As a reflection of our way of life, fashion has to adapt itself in a world which is changing. This is no longer a myth; technologies invade the very real world of fashion. It is the arrival little by little of technology in a world that is very traditional and artisanal. The collaboration between technology and fashion is a phenomenon that is developing more and more: technology is therefore at the service of crafts, the goal is not to turn our back on traditional skills.
Thus, we see appearing the term smart clothing, which by definition, are textiles capable of capturing and analysing a signal in order to respond in a suitable manner. There are different levels of smart clothing. Firstly, there are passive smart clothes, the technology which doesn’t require electrical power. It is the material of the clothes which by its properties tends to give technical qualities. Secondly, there are smart active clothes, able to react in a preprogramed way, requiring a processor and an electric current capable of putting them into action. Finally, there are intelligent adaptive structures, with a learning ability that can adapt to the situation.
At the moment, health and sport are the themes whose smart clothing has developed the most. Having a large number of technical fabrics capable of adapting to the comfort of athletes or patients, it’s possible to measure heart rate, body temperature or performance.
In passive smart clothing, brands such as Nike, Adidas or Reebok are already using textiles to protect the skin from temperature changes while letting it breathe and resist sweat, in most of their technical parts such as socks or leggings.
In terms of smart active clothing, we see that the health sector uses smart fibres to control people with heart disease or diabetes. For its part, Nike has launched sneakers that are laced by themselves (HyperAdapt 1.0), being the first fully functional sports shoes that electronically adapt to the contours of the foot through adaptive lacing technology. Finally Adidas has created a pair of sneakers resistant to vomit and beer, on the occasion of the 184th Oktoberfest in Munich. The materials used have been fully designed to be waterproof and without the possibility to be stained.
In addition, some brands want to offer us, to include features specific to our connected phones, directly in our clothing. Levi’s is preparing a connected jacket in collaboration with Google, being sensitive to touch. The jacket will control your smartphone remotely and activate several features like receiving calls, notifications and GPS information, while having an aesthetically beautiful denim version with high quality. The jacket having fibres composed of a totally invisible electronic device. It will allow people by bike, car or motorcycle, to continue their journey without putting themselves in danger. For example, simply by tapping the sleeve of the jacket, you can accept or decline a call.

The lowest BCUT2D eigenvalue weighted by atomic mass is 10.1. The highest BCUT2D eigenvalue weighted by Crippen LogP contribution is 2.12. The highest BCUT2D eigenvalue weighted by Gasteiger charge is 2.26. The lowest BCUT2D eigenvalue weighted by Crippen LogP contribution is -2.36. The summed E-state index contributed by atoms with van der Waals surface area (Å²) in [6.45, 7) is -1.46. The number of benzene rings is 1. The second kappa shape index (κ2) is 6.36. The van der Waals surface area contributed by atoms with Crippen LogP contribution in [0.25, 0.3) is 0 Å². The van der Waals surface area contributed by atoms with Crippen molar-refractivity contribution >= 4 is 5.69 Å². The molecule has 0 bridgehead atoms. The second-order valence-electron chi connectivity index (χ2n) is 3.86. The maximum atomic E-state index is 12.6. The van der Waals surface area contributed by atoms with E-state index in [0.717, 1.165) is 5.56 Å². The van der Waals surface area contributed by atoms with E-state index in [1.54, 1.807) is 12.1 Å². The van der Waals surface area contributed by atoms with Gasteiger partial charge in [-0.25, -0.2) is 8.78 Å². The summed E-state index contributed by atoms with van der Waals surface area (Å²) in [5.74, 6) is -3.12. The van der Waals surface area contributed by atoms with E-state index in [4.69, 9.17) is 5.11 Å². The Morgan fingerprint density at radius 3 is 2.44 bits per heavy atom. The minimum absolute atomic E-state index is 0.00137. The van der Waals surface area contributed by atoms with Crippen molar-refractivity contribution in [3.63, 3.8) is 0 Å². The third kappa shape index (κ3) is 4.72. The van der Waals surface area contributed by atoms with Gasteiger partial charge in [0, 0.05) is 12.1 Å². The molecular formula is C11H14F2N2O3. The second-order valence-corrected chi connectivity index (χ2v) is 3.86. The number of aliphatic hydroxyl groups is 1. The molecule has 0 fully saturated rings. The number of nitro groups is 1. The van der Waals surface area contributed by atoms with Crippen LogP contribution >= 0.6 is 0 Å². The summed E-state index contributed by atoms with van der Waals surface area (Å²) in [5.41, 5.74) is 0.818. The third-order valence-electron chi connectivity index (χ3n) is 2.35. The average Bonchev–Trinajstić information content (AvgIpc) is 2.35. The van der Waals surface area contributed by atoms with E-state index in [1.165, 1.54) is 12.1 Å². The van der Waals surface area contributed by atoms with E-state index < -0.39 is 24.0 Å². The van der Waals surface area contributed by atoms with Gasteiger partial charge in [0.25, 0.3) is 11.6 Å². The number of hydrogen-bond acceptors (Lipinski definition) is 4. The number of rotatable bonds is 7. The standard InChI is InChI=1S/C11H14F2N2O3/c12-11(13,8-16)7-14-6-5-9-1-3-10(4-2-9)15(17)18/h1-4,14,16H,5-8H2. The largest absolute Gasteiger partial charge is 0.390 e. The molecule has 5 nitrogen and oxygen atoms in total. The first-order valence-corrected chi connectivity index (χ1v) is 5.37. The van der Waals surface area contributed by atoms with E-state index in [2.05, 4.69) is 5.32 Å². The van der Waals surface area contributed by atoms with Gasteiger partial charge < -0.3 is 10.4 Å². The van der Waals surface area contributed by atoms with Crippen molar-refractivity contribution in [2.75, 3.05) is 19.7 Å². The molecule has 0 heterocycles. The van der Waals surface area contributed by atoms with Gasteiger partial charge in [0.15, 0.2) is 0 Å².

Finally, it is in the professional field of risk that technologies and fashion are used frequently. Indeed aerospace, has space suits composed of many innovations and micro-technology to improve both the comfort and protection of astronauts. Firefighters also see their clothing evolve, having sensors that can control the temperature inside and outside the suit and alert the wearer in critical conditions. Finally it is in the military field that it is possible to find military suits that can reduce infections in case of injury.
This shows that smart clothing is not only a gadget but also can be used and needed in specific areas. This is why we must not be afraid of the technological revolution that is beginning to affect the field of textiles and fashion. It is a new way of putting technologies at the service of the craft industry, which enriches the industry and allow new actors to emerge which are becoming more and more important. However, this revolution can present certain risks, which must be informed, such as the emergence of new ethical and societal issues. Indeed, smart clothing creating new IP addresses and new data information brings new risks of data protection and the risk of malicious intrusions.
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